From the outset this past summer, Fonseca remained non-committal to fielding Florenzi in his side. The Portuguese coach acknowledged Florenzi’s position as club captain, but Fonseca insisted he would pick the best eleven available to him. Months have gone by and it’s since become clear that Fonseca considers Florenzi’s training performances physically too slow for what the coach ideally wants from a marauding full-back. Unfortunately for the Roma coach, this club isn’t one that can indulge in luxury (probably something that will eventually cost Roma watching Fonseca move on to the Premier League) and the best Roma sides are forged from the best compromises.
For me, the Fonseca-Florenzi relationship is only interesting when Fonseca is under the microscope here. Can Fonseca get the best out of every player under his stewardship?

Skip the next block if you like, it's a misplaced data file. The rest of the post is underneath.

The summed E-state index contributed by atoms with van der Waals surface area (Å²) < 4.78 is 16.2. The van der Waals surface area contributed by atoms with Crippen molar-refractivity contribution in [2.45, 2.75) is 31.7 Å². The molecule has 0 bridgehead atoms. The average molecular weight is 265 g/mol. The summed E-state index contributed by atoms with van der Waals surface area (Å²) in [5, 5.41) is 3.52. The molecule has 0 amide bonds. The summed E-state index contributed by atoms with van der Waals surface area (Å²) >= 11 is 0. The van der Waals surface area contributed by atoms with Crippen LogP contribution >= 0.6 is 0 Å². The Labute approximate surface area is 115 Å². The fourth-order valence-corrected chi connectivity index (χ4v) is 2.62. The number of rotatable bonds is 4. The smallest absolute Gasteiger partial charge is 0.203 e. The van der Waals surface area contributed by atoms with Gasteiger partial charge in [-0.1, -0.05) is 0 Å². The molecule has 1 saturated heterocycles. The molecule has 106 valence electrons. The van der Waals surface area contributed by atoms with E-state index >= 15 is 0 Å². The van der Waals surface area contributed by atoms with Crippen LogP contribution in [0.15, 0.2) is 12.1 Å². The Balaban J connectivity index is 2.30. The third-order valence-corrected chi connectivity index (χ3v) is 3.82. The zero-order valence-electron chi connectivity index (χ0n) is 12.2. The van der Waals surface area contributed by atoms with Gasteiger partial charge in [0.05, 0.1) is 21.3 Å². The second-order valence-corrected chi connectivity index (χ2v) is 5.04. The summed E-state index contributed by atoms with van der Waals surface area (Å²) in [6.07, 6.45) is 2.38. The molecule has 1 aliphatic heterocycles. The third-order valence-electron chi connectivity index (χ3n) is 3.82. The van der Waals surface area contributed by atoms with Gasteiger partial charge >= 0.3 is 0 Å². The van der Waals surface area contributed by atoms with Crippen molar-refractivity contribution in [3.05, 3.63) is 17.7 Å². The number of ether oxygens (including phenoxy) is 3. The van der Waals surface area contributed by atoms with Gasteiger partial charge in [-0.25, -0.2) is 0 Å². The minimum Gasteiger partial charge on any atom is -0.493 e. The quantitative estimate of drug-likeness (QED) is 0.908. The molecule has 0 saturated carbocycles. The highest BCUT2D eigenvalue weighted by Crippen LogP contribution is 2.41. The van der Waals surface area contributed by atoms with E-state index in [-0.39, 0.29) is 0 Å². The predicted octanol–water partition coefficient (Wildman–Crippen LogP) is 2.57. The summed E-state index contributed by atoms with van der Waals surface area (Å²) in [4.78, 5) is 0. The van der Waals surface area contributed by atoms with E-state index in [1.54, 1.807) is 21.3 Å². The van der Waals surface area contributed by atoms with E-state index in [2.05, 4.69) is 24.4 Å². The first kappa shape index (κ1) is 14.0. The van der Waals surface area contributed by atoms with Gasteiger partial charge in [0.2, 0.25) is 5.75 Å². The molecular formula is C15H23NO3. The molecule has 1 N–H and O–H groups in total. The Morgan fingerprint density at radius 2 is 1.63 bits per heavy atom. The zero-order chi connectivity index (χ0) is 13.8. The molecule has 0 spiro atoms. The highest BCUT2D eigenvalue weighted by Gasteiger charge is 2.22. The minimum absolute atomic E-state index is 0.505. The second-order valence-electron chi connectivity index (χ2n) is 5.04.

Aleksandar Kolarov and Leonardo Spinazzola both possess the top-line speed that enables them to be the spare man in all phases of play on the flanks, like Fonseca wants. However, the big doubt lies over Kolarov’s stamina, and how much he can afford to let his topline speed rip over 90 minutes at 34 years of age. Spinazzola, while holding all the speed and technique any football player could ever hope for, struggles with concentration and end-product. Then there is Davide Santon, whose performances in Rome would merit a permanent place in the first team under Fonseca, if it weren’t for his own lack of natural pace that conflicts with the coach’s demands.